On busing, he said he was opposed to federally mandated busing, but never objected to localities ordering it. Harris countered with the historically accurate argument that the federal government acted precisely because so many states and localities refused to desegregate after the Supreme Court’s 1954 Brown decision.

This was just one of several arresting moments. A normally mild-mannered senator, Michael Bennet of Colorado, got tough with Biden in attacking his claims that he drove hard bargains with Senate Majority Leader Mitch McConnell. The episode Biden cited, getting Republicans to pass funds for financial recovery early in the Obama presidency, was actually a raw deal, Bennet said, since it allowed permanent extension of tax cuts begun in the George W. Bush presidency: “That was a great deal for Mitch McConnell and a terrible deal for America.”

Moderator Rachel Maddow pressed Biden on his early support for the Iraq War, which he has since recanted, and opened a window for Sanders to swoop in. “One of the differences that Joe and I have in our record is Joe voted for that war and I helped lead the opposition to that war, which was a total disaster, said Sanders, adding that, “I will do everything I can to prevent a war with Iran which would be far worse than the disastrous war with Iraq.”

Despite sometimes being annoying to listen to, because of so many candidates interrupting, the Thursday night debate was on balance a much more bracing and illuminating event than the first round of ten Democrats who debated the night before. The central question facing Democratic primary voters — who is best equipped to dethrone Trump — was engaged in a much more direct way, with repeated and impassioned denunciations of the president by name.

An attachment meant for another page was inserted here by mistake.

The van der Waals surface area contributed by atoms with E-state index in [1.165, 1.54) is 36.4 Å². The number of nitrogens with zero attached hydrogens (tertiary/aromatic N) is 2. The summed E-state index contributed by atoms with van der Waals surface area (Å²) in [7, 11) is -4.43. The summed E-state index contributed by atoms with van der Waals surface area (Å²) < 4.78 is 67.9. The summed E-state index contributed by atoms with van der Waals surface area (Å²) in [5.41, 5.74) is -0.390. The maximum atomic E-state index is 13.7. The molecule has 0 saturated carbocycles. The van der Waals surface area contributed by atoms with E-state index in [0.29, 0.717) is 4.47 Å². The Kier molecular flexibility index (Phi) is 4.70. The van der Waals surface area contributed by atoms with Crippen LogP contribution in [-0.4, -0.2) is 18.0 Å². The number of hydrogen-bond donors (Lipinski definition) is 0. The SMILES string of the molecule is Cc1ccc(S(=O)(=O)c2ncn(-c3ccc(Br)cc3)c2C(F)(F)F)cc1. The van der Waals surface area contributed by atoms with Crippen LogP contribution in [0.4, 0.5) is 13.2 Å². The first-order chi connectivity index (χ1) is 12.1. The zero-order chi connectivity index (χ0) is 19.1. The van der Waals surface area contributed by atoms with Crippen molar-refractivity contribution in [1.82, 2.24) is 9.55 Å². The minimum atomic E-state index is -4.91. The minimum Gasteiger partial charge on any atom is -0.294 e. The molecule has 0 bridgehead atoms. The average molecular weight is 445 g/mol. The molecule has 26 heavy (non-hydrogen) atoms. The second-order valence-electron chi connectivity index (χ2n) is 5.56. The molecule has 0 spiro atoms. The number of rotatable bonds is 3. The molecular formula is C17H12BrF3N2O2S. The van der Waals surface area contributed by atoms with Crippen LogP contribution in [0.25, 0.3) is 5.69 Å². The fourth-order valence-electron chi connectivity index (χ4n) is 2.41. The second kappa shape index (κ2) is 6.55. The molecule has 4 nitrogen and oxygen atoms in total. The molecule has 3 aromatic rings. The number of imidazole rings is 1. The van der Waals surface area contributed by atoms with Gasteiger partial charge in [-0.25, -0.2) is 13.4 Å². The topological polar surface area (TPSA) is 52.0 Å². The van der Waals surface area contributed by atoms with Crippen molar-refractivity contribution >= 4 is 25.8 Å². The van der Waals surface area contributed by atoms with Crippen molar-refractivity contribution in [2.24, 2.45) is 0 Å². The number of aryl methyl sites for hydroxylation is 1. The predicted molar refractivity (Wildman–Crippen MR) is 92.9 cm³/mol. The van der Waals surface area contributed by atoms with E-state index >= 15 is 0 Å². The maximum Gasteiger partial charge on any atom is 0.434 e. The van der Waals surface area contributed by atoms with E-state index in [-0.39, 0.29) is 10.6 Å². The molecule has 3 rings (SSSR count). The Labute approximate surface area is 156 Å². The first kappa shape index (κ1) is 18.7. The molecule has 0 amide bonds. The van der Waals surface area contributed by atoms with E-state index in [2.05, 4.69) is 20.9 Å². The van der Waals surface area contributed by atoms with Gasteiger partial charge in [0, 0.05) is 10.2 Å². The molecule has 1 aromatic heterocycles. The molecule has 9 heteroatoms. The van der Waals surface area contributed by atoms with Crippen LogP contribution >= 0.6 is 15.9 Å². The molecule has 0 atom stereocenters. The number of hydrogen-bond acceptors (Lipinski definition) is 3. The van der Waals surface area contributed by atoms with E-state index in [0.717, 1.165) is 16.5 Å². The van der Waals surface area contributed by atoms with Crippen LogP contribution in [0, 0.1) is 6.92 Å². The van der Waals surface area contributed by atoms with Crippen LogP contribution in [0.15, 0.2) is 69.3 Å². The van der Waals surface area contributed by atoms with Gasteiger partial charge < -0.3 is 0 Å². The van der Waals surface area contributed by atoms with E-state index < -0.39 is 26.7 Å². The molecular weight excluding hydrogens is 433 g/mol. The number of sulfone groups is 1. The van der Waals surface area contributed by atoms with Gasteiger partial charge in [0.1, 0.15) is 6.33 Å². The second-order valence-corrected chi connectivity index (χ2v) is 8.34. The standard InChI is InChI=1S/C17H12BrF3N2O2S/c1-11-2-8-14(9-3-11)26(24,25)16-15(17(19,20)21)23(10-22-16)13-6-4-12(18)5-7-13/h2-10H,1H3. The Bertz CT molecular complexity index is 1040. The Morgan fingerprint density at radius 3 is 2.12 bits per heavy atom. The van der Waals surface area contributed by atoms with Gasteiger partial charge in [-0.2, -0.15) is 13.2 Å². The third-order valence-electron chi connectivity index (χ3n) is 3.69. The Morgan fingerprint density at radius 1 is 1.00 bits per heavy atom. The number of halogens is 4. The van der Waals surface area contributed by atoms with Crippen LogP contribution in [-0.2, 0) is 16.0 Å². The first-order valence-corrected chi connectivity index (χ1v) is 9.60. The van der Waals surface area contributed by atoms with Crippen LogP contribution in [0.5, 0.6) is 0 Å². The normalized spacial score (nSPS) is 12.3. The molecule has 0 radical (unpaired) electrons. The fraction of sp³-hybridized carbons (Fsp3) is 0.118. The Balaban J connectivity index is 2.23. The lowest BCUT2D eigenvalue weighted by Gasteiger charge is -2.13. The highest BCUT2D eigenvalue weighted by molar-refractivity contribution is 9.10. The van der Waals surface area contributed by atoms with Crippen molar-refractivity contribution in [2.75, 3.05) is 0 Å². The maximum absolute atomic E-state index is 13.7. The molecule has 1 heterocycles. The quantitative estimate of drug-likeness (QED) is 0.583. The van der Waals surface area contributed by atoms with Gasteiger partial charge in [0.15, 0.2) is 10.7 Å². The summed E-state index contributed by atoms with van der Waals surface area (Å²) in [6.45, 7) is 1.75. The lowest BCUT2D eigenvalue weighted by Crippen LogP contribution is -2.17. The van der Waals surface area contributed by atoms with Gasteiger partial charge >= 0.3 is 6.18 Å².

Democrats also engaged with each other in relevant ways. There were substantive discussions, such as whether to build on Obama’s Affordable Care Act in incremental ways, as Biden and several others want, or scrap it entirely in favor of mandatory “Medicare for All” in which private insurance is banned, as Sanders argues for.

There were also stylistic contrasts, such as Harris’s and Sanders’s more theatrical exhortations, versus the lower-volume and more expository style of Mayor Pete Buttigieg, former Colorado Gov. John Hickenlooper, and Bennet.

Inevitably, though, the debate kept returning to Biden, and appropriately: There is likely no one other than Biden getting the nomination except if he or she manages to dethrone him. These exchanges offered reminders of two familiar realities: People who have been legislators, as Biden was for so long, sometimes find it hard to not talk like legislators. Also, 1972, when Biden first got elected senator just before his 30th birthday, was a long time ago.

When Sen. Kirsten Gillibrand was promoting her plans for bringing the influence of big money in Washington to heel, Biden reached way back for a response. “The first constitutional amendment to do that,” he said, “was introduced by me when I was a young senator.”